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Entering Service Account Details During Install


Entering Service Account Details During Install

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UncleBoris
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I read an article posted by GilaMonster about remedies for some errors preventing SQL from starting.
One section was on the Service Account being locked out.

This reminded me of a time when the Service Account got locked out during a new SQL installation here.
The incorrect password was entered for the respective services and the Service Account got locked out during the authentication attempts (depends on the password policy of course) -- so all all the production SQL services would now have a locked account and would not be able to be restarted.

So when you perform new installs of SQL do you enter the main prod service account at this point in the installation or do you just use the local system account to get SQL installed, and then use SQL Configuration Manager to change the service accounts post install? This way you can at least do one at a time therefore reducing the chances of a locked account!

Just curious.

thanks
Michael Valentine Jones
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Why would the service account get locked out? Are you using the same service account on more than one server?

To answer your question, we setup new service accounts for each new server, generate a strong password (15+ characters with upper, lower, numbers and special characters), store the account and password info in a password safe (KeePass), set the new account to that password, and use that password during the installation.
UncleBoris
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That is correct. We have one service account for each service type (SSIS, SQL etc) but the same account is used for multiple production servers.

No excuse but legacy and small company mentality I suppose!!!
Michael Valentine Jones
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UncleBoris (4/2/2013)
That is correct. We have one service account for each service type (SSIS, SQL etc) but the same account is used for multiple production servers.

No excuse but legacy and small company mentality I suppose!!!



That is just asking for trouble. Sad

If the account gets locked out, all your servers will go down, and it makes it impossible to change the password without major downtime.
Perry Whittle
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i find it absurd that you're able to consistently type the password wrong that many times lol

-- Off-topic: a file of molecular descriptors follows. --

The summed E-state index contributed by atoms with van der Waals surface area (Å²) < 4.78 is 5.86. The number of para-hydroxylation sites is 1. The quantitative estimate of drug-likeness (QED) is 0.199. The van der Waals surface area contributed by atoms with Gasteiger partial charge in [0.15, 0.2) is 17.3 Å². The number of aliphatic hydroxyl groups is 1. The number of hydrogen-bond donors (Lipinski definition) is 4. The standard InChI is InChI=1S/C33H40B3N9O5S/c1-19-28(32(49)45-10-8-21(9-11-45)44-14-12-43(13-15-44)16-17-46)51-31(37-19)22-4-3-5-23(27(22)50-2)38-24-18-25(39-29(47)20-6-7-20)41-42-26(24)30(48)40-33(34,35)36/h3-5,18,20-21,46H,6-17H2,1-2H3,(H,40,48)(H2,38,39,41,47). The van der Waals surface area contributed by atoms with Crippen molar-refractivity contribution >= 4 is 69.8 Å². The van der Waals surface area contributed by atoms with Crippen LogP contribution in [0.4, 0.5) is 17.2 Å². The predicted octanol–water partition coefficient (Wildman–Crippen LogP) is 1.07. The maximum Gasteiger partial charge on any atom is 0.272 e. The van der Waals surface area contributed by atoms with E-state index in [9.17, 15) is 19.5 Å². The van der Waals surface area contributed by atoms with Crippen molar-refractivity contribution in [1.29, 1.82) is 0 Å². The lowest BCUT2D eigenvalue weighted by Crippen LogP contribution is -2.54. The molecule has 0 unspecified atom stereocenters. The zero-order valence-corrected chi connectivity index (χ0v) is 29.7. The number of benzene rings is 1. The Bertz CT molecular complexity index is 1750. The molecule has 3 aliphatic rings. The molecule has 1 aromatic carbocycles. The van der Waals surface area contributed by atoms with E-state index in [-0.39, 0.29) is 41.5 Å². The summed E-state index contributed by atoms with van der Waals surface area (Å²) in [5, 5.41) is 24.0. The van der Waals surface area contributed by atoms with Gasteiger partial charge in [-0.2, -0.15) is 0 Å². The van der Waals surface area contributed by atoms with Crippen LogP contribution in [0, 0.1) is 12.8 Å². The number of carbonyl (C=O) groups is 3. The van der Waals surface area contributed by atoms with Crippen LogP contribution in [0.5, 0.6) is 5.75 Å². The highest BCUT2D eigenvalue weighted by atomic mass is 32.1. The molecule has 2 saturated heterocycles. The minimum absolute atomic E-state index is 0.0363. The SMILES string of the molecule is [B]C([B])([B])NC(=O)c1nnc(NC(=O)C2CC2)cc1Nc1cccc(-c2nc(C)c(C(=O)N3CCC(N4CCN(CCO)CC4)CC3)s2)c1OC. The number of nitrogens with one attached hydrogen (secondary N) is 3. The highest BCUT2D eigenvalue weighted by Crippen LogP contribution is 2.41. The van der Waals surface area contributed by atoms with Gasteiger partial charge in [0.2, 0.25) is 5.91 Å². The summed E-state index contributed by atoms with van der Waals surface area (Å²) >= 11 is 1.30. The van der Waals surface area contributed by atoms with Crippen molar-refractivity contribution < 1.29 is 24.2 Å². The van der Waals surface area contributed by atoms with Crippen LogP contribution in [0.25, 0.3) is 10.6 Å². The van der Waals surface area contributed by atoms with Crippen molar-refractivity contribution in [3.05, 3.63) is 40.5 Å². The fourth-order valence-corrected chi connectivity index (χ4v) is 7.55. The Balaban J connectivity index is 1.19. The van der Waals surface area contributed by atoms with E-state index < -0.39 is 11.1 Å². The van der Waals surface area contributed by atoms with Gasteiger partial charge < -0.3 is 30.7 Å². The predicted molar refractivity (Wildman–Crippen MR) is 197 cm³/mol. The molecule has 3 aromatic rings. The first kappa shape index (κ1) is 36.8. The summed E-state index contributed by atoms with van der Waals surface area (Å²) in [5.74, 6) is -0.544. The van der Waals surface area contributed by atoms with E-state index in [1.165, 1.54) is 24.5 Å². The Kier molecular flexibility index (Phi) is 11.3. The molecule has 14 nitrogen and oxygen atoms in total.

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Jeffrey Williams 3188
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Michael Valentine Jones (4/2/2013)
Why would the service account get locked out? Are you using the same service account on more than one server?

To answer your question, we setup new service accounts for each new server, generate a strong password (15+ characters with upper, lower, numbers and special characters), store the account and password info in a password safe (KeePass), set the new account to that password, and use that password during the installation.


I thought I was the only one who did this...

I also use KeePass to generate a 20 character strong password for the sa account. For those systems that I need to setup mixed-mode, I use that password during the installation.

Both the service account and sa account passwords are never shared with anyone - and the accounts are only used to run the services and setup SQL Server.

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UncleBoris
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So to clarify, you guys use a separate Service Account for each Service on each Server? So as an example if you have ten SQL Instances each with four Services you would have forty separate Domain Service Accounts?

thanks
tafountain
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I'd also suggest following best practice and using different domain accounts for each sql server instance at a minimum. I use different accounts for each service (sql server, sql agent, reporting services, etc).

I'd also recommend Keepass. Not only do you never even have to know the password, you simply copy and paste it from Keepass into the dialog.
UncleBoris
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tafountain (4/4/2013)
I'd also suggest following best practice and using different domain accounts for each sql server instance at a minimum. I use different accounts for each service (sql server, sql agent, reporting services, etc).



Yes I do what you mention above already although I do not use KeePass which I will have a look at.

I might be struggling to get the Network Admin to create separate account per service, per server though!!!
Steve Jones
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keepass or password safe will work.

I would not use the same account for multiple instances, or services. Think about this. If this gets compromised, or you do need to change it, how many machines are you rebooting?

Especially in a small company, I'd use one account per instance per service, so in general, 2-3 per instance (Agent, SSRS, SSIS, etc)

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